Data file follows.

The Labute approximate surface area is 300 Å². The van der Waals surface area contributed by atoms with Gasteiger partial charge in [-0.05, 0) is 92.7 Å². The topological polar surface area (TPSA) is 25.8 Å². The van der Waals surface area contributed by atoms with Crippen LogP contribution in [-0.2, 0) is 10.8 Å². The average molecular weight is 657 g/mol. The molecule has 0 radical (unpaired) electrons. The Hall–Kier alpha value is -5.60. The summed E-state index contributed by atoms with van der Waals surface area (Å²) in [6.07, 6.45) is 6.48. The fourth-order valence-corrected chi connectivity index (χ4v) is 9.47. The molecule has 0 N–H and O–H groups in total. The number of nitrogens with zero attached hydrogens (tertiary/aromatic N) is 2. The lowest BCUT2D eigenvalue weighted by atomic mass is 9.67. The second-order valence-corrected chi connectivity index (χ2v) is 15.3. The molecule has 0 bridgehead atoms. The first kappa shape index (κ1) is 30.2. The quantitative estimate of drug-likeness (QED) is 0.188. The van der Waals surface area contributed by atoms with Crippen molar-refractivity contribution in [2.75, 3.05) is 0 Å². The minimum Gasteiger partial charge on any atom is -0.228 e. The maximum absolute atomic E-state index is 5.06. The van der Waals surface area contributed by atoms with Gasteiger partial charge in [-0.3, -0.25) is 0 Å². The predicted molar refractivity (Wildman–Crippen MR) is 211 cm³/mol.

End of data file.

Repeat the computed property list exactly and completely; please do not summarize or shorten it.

The Labute approximate surface area is 300 Å². The van der Waals surface area contributed by atoms with Gasteiger partial charge in [-0.05, 0) is 92.7 Å². The topological polar surface area (TPSA) is 25.8 Å². The van der Waals surface area contributed by atoms with Crippen LogP contribution in [-0.2, 0) is 10.8 Å². The average molecular weight is 657 g/mol. The molecule has 0 radical (unpaired) electrons. The Hall–Kier alpha value is -5.60. The summed E-state index contributed by atoms with van der Waals surface area (Å²) in [6.07, 6.45) is 6.48. The fourth-order valence-corrected chi connectivity index (χ4v) is 9.47. The molecule has 0 N–H and O–H groups in total. The number of nitrogens with zero attached hydrogens (tertiary/aromatic N) is 2. The lowest BCUT2D eigenvalue weighted by atomic mass is 9.67. The second-order valence-corrected chi connectivity index (χ2v) is 15.3. The molecule has 0 bridgehead atoms. The first kappa shape index (κ1) is 30.2. The quantitative estimate of drug-likeness (QED) is 0.188. The van der Waals surface area contributed by atoms with Crippen molar-refractivity contribution in [2.75, 3.05) is 0 Å². The minimum Gasteiger partial charge on any atom is -0.228 e. The maximum absolute atomic E-state index is 5.06. The van der Waals surface area contributed by atoms with Gasteiger partial charge in [-0.3, -0.25) is 0 Å². The predicted molar refractivity (Wildman–Crippen MR) is 211 cm³/mol.